On the battery: from the electronic perspective, a car starting battery is fine for this application - it is a non-issue. The current draw will be way too low** for any consideration of needing a deep-cycle battery. The reason to go to a gel cell is for practical portability - gel cells can't spill, while a car starting battery can.
**= I don't know what the burgular alarm beams draw - I assume well under 1 amp.
The burgular alarm beams may cause you a problem. Murphy says that you will have your sensor aimed into direct sunlight at some point, and your beams need to work reliably in sun as well as shade. In addition, they need to function reliably over a wide degree of temperature.
The FPDK 26N5303/S14 made by Baumer Electric would seem to satisfy your requirements.
type retro-reflective sensor (rrs) light source pulsed red diode actual range Sb 10 m nominal range Sn 11 m polarization filter yes soiled lens indicator / alignment aid flashing light indicator light indicator LED yellow sensitivity adjustment Pot, 270° wave length 660 nm response time / release time < 1 ms voltage supply range +Vs 10 ... 30 VDC current consumption max. 55 mA current consumption typ. 45 mA voltage drop Vd < 1,8 VDC output function light / dark operate output circuit NPN output current < 200 mA short circuit protection yes reverse polarity protection yes width / diameter 25 mm height / length 80 mm depth 58 mm type rectangular housing material plastic (ASA) connection types connector operating temperature -25 ... +65 °C protection classes IP 67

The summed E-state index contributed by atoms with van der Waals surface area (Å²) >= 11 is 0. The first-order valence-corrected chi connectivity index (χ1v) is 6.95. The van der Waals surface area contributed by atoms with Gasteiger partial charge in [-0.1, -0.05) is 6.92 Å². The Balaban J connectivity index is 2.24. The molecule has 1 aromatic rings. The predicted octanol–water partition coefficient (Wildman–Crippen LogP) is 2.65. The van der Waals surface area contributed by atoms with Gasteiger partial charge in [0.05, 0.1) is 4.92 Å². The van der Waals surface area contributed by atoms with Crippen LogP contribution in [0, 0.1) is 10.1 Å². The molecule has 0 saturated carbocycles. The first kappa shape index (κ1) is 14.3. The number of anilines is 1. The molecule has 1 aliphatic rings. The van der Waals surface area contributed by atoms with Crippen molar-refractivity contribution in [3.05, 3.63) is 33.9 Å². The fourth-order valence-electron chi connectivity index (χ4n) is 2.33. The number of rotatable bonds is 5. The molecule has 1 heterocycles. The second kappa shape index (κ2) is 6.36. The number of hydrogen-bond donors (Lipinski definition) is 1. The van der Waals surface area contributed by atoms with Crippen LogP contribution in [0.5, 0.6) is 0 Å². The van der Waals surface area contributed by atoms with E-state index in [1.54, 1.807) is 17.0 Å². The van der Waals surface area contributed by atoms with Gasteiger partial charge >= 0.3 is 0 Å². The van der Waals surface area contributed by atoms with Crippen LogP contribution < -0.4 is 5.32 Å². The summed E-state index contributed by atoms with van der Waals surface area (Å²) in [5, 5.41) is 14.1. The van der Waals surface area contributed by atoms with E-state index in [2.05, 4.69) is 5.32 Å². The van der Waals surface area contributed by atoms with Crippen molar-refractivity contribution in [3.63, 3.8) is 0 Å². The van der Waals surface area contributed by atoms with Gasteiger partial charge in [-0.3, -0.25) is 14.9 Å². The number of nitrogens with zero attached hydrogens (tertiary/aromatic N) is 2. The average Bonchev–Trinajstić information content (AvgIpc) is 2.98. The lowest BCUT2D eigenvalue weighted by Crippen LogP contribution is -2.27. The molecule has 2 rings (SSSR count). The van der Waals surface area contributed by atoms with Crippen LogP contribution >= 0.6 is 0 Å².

Coupled with a bicycle reflector on the opposite side this would be more than adequate. Your track is probably no wider than 5 meters and a larger reflector (60mm) and the fact that this sensor has an LED to faciliate beam alignment you would be able to line the emitter-detector in a few minutes. This device has low power consumption and fits into your 12V DC power supply range very nicely. Being solid state, it also has fast on/off times.